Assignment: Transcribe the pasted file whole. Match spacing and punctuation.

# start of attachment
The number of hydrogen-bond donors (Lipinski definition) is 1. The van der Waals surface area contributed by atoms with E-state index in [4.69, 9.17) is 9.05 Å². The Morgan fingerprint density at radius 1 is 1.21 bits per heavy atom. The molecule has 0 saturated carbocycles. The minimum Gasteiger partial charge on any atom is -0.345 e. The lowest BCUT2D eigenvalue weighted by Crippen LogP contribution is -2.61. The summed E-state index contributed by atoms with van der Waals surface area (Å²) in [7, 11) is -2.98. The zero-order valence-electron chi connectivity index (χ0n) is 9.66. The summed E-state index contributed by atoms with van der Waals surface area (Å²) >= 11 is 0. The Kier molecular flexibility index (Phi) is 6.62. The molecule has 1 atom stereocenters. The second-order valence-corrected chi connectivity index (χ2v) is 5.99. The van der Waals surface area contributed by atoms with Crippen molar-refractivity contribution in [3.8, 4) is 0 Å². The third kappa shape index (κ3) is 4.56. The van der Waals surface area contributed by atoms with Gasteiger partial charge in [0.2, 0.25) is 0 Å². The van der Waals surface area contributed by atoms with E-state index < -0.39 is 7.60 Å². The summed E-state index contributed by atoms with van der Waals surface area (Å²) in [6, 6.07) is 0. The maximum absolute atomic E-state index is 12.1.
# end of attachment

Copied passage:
The number of hydrogen-bond donors (Lipinski definition) is 1. The van der Waals surface area contributed by atoms with E-state index in [4.69, 9.17) is 9.05 Å². The Morgan fingerprint density at radius 1 is 1.21 bits per heavy atom. The molecule has 0 saturated carbocycles. The minimum Gasteiger partial charge on any atom is -0.345 e. The lowest BCUT2D eigenvalue weighted by Crippen LogP contribution is -2.61. The summed E-state index contributed by atoms with van der Waals surface area (Å²) in [7, 11) is -2.98. The zero-order valence-electron chi connectivity index (χ0n) is 9.66. The summed E-state index contributed by atoms with van der Waals surface area (Å²) >= 11 is 0. The Kier molecular flexibility index (Phi) is 6.62. The molecule has 1 atom stereocenters. The second-order valence-corrected chi connectivity index (χ2v) is 5.99. The van der Waals surface area contributed by atoms with Crippen molar-refractivity contribution in [3.8, 4) is 0 Å². The third kappa shape index (κ3) is 4.56. The van der Waals surface area contributed by atoms with Gasteiger partial charge in [0.2, 0.25) is 0 Å². The van der Waals surface area contributed by atoms with E-state index < -0.39 is 7.60 Å². The summed E-state index contributed by atoms with van der Waals surface area (Å²) in [6, 6.07) is 0. The maximum absolute atomic E-state index is 12.1.